Blogger Matt Lewis took Washington Post blogger Dave Weigel to task in a post at AOL's Politics Daily site today.
This is how the Post covers the conservative movement: Find someone who doesn't even understand the traditional values that made our nation great and then assign him to report on the right. Throw in the fact that Weigel loves to bash conservatives and he's the ideal Postie. At the same time, the paper hired a hard-core lefty in Ezra Klein to advocate for the left. It's a ridiculous double standard. The Post should be both embarrassed and ashamed.
For his part, Lewis, a conservative writer, lamented that Weigel, whom he considers generally "accurate and fair," has taken to his Twitter feed to bash average Americans as "bigots" for working to protect traditional marriage in state law:
Last September, the Post issued a self-imposed policy on Twitter. The guidelines stated, "Post journalists must refrain from writing, tweeting or posting anything -- including photographs or video -- that could be perceived as reflecting political, racial, sexist, religious or other bias or favoritism that could be used to tarnish our journalistic credibility."
Weigel seems to have violated both the spirit and the letter of this policy concerning bias, and to have gone even further by stating flatly that he cannot be "empathetic" when covering those who oppose gay marriage.
Were Weigel merely a blogger -- or an opinion writer (such as myself) -- this Tweet would be of little concern. But Weigel is now a credentialed Washington Post reporter with a press pass, specifically tasked with covering the conservative movement/Republican Party beat.
This is not to say Weigel's position on gay marriage is right or wrong, but I do question his ability to effectively, let alone fairly, report on social conservatives. As Penny Nance told me, "I, for one, will never talk to him."
How can he now go to the Family Research Council's "Value Voters Summit" and objectively report on it? How can his coverage of a Rick Santorum speech, for example, be trusted? Some have wondered why the Post would hire a non-conservative to cover the conservative movement. One obvious inference in light of this development is that conservatives are not welcome at that paper. Before joining The Washington Post, Weigel previously wrote for the libertarian "Reason" and the liberal Washington Independent. He frequently appears on such programs as NPR's "Fresh Air" and MSNBC offerings, like Keith Olbermann and The Rachel Maddow Show.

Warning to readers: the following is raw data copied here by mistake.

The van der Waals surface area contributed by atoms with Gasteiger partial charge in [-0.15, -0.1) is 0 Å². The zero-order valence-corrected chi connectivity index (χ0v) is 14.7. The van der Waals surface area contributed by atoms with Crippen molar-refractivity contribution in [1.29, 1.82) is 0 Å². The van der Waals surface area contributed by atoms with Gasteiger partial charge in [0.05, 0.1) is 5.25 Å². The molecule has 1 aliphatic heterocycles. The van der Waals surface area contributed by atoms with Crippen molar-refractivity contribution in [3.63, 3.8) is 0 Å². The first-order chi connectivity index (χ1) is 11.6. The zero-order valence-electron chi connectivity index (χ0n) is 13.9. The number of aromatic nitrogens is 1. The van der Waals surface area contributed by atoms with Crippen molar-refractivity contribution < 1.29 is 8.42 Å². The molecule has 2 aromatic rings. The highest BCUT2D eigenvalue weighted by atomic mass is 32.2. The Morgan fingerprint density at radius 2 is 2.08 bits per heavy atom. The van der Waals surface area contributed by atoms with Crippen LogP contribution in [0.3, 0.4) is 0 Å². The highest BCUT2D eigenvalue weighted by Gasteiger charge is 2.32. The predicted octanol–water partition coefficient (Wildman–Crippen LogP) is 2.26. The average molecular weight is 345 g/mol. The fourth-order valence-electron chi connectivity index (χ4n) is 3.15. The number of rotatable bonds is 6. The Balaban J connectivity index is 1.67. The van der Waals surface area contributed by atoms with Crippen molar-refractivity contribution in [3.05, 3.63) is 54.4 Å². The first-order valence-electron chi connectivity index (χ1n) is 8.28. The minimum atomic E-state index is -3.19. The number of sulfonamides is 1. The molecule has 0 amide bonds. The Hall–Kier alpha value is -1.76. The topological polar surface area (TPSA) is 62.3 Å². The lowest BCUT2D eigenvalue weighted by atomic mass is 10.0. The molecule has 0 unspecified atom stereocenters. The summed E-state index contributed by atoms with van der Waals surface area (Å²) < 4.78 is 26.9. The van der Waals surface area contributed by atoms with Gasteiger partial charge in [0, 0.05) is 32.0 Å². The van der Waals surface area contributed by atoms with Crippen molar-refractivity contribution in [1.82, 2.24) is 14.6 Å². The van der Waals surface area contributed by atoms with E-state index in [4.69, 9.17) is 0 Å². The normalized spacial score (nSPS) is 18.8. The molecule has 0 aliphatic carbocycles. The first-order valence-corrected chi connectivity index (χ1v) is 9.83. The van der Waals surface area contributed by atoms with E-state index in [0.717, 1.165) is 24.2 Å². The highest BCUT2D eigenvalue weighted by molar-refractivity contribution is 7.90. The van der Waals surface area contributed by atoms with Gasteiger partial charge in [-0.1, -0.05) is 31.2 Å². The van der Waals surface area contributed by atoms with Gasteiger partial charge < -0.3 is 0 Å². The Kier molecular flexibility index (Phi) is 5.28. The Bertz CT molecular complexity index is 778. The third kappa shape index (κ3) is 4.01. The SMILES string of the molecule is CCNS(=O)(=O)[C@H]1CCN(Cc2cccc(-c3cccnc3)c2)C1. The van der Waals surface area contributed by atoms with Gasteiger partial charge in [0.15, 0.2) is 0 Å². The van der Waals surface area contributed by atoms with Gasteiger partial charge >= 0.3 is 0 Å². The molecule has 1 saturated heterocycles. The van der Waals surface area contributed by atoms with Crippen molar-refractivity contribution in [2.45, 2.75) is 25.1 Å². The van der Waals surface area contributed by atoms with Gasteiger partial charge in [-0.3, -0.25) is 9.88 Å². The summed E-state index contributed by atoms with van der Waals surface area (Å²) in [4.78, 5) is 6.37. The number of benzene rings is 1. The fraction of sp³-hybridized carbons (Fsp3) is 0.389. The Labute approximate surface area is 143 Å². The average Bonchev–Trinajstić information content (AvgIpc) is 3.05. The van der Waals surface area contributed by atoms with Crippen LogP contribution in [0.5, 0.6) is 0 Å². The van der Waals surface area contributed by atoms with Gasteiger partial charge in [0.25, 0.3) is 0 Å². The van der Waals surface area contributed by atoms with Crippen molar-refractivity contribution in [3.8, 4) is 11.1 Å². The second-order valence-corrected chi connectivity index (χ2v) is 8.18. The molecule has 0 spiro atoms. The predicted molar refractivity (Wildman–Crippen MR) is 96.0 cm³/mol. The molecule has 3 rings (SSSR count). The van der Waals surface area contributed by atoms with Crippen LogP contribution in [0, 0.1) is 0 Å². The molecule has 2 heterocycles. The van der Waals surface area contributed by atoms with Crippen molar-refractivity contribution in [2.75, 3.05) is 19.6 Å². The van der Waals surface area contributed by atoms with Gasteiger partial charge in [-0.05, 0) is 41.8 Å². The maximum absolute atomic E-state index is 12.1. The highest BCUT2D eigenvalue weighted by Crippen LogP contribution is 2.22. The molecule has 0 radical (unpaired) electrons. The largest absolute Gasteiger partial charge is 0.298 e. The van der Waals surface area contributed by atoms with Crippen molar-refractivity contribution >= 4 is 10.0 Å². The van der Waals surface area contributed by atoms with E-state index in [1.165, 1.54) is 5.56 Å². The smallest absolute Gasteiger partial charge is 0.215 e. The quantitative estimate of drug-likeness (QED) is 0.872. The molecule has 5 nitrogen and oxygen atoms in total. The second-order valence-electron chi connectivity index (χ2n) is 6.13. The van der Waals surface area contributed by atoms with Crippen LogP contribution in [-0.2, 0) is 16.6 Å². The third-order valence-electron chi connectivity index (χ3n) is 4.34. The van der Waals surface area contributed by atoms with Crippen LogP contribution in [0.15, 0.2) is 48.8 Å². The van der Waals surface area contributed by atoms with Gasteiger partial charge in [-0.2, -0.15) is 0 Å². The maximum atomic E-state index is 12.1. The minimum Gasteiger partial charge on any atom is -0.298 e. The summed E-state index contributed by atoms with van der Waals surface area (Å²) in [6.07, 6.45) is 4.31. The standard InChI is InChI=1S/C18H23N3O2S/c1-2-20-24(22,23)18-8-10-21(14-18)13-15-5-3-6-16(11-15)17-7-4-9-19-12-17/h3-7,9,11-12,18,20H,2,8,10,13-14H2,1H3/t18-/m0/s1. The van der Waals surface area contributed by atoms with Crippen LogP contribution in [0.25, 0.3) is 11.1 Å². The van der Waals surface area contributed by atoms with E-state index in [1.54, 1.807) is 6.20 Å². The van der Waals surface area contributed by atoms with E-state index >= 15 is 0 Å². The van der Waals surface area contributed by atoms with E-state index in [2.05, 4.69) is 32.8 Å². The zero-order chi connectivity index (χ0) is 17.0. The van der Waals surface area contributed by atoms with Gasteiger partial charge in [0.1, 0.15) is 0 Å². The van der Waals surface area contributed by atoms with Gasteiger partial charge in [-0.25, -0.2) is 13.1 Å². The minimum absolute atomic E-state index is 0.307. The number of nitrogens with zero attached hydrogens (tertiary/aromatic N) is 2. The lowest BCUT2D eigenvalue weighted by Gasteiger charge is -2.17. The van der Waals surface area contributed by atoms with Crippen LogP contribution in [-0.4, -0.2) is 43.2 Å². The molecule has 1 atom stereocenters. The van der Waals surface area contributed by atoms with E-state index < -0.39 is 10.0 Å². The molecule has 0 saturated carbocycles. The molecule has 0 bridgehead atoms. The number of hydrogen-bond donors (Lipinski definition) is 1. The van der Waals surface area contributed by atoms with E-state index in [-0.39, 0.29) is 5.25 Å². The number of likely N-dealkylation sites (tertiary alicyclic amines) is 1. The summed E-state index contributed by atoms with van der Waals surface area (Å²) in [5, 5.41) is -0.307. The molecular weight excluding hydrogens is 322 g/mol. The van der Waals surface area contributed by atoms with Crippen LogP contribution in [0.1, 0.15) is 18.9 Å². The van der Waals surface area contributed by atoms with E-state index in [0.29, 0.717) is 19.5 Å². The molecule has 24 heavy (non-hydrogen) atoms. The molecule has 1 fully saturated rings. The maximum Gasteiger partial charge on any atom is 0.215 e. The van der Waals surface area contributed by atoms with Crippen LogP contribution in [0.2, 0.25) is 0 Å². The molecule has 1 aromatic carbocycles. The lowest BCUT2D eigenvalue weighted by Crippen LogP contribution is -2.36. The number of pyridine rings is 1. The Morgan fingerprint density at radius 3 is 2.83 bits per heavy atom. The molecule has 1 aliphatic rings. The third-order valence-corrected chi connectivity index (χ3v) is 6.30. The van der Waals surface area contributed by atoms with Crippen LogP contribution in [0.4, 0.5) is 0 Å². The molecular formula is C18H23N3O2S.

In 2006, when conservative blogger Ben Domenech joined The Washington Post to cover this beat, his tenure was short-lived. Liberal bloggers quickly leveled plagiarism allegations, and Domenech resigned within days of his hiring. I wondered as I hit my deadline for this piece if Weigel would in any way be chastised for violating the Post's own self-imposed Twitter policy. A partial answer was revealed a little while later, when Weigel expressed remorse for his choice of words in a posting on the Washington Post Web site. Conceding he'd been "disrespectful," Weigel issued a mea culpa that included the following passage: "First, I apologize for calling same-sex marriage opponents 'bigots.' I was specifically referring to people who spend their working hours opposing gay marriage, not just people who vote to ban it. But those people aren't bigots, either."